• But while the debate looks different on the other side of peak lockdown, it's a long way from over.
2. Spain and Italy search for the exit

Back on the beach, in Barcelona. Photo: David Ramos/Getty Images

Italy and Spain, the hardest-hit countries outside of the U.S., are both beginning gradual reopenings this week.

The big picture: Both countries have emphasized bringing back industry before retail, in contrast with U.S. states like Georgia, Axios' Orion Rummler writes.

In Italy, manufacturing plants and construction sites will reopen this week, while museums and shops will reopen on May 18 if infection rates stay low, Prime Minister Giuseppe Conte told parliament on Thursday.

  • Restaurants and bars are scheduled to stay closed until June under the current plan, while schools would reopen in September.
  • The government said those in "relationships of steady affection" would now be allowed to socialize. That led to considerable confusion, and later a clarification: Extended families can gather. Friends cannot.

In Spain, small businesses will be open by appointment only — even for shops that would not typically require them.

  • Restaurants and cafes can only offer delivery. Tourist activity is allowed "without using common areas," and athletes must train alone. Shopping centers will remain closed.
  • Children were recently allowed to play outside for the first time in six weeks, and factories and construction resumed operations last week.
  • Absent a spike in infections, restaurants and bars can open on May 18 at 30% capacity, with outdoor seating only. Places of worship will also be limited to 30% capacity.
  • Spain's best-case scenario would see all restrictions lifted by the end of June.
3. The dangers of moving too fast, or too slow

Photo: Thomas Peter/AFP via Getty Images

1. An internal government document obtained by the NY Times lays out the stakes of reopening economies too early, as its model anticipates up to 200,000 new cases per day in the U.S. as of June 1 (compared to 25,000 now).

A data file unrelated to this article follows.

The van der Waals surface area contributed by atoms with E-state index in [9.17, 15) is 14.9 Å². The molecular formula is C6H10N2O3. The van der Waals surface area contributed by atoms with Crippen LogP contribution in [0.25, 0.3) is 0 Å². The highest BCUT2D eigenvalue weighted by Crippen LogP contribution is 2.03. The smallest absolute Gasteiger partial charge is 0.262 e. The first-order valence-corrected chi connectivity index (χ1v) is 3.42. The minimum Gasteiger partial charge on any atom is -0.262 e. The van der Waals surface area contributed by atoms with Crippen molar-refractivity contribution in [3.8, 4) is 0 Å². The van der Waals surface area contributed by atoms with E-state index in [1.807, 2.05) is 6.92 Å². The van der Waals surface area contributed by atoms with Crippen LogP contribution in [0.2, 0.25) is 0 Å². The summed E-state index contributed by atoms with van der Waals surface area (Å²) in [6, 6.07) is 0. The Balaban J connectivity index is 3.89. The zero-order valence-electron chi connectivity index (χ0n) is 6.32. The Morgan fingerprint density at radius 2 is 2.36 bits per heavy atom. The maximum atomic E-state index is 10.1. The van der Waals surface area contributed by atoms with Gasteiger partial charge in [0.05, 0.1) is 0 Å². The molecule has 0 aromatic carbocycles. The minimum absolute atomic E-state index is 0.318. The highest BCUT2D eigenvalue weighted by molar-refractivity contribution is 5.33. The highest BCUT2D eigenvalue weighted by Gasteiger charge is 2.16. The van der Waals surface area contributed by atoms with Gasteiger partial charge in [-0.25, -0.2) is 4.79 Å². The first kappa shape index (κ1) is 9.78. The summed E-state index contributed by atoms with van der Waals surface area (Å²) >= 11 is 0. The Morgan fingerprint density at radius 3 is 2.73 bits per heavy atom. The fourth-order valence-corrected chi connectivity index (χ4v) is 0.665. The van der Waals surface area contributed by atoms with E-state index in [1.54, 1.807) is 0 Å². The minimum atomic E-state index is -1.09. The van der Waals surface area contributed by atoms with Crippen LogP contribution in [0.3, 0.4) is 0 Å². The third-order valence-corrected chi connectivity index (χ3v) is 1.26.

• While cases are down in New York, "There remains a large number of counties whose burden continues to grow," the report warned.
  • This undermines the Trump administration's efforts to turn away from a daily discussion of death tolls to emphasize the safe "reopening" of the American economy, Axios' Jonathan Swan reports.

2. China, meanwhile, is so fearful of new outbreaks that it's clamping down hard in cities like Harbin — which has just 63 confirmed bases, the Economist reports:

  • "Alone among large countries with many land neighbors, it wants [transmission] as close to zero as possible, and will endure pain to achieve that."
  • "Should others open up, China will look more and more unusual: a giant economy repeatedly slamming on the brakes to smother even small clusters. If effective vaccines or treatments fail to emerge, that cannot be sustainable forever."
4. State of the outbreak
Expand chart
Data: The Center for Systems Science and Engineering at Johns Hopkins; Map: Danielle Alberti/Axios

The leaders of nations, banks and organizations gathered Monday via video conference for an EU-led summit, collectively pledging 7.4 billion euros ($8 billion) toward research for a coronavirus vaccine, Axios’ Ursula Perano writes.

  • The U.S. was notably absent, AP reports, even as "heads of state and government from Australia, Canada, Israel, Japan, Jordan, South Africa and Turkey spoke at the event, along with China’s EU ambassador” and many top-level European participants.
  • Why it matters: A massive international effort will be needed to distribute a vaccine, if and when one becomes available. Go deeper.

Keep an eye on: Russia has experienced four consecutive days of record single-day increases in new coronavirus cases. Global updates.

5. World news roundup: Wildest weekend headlines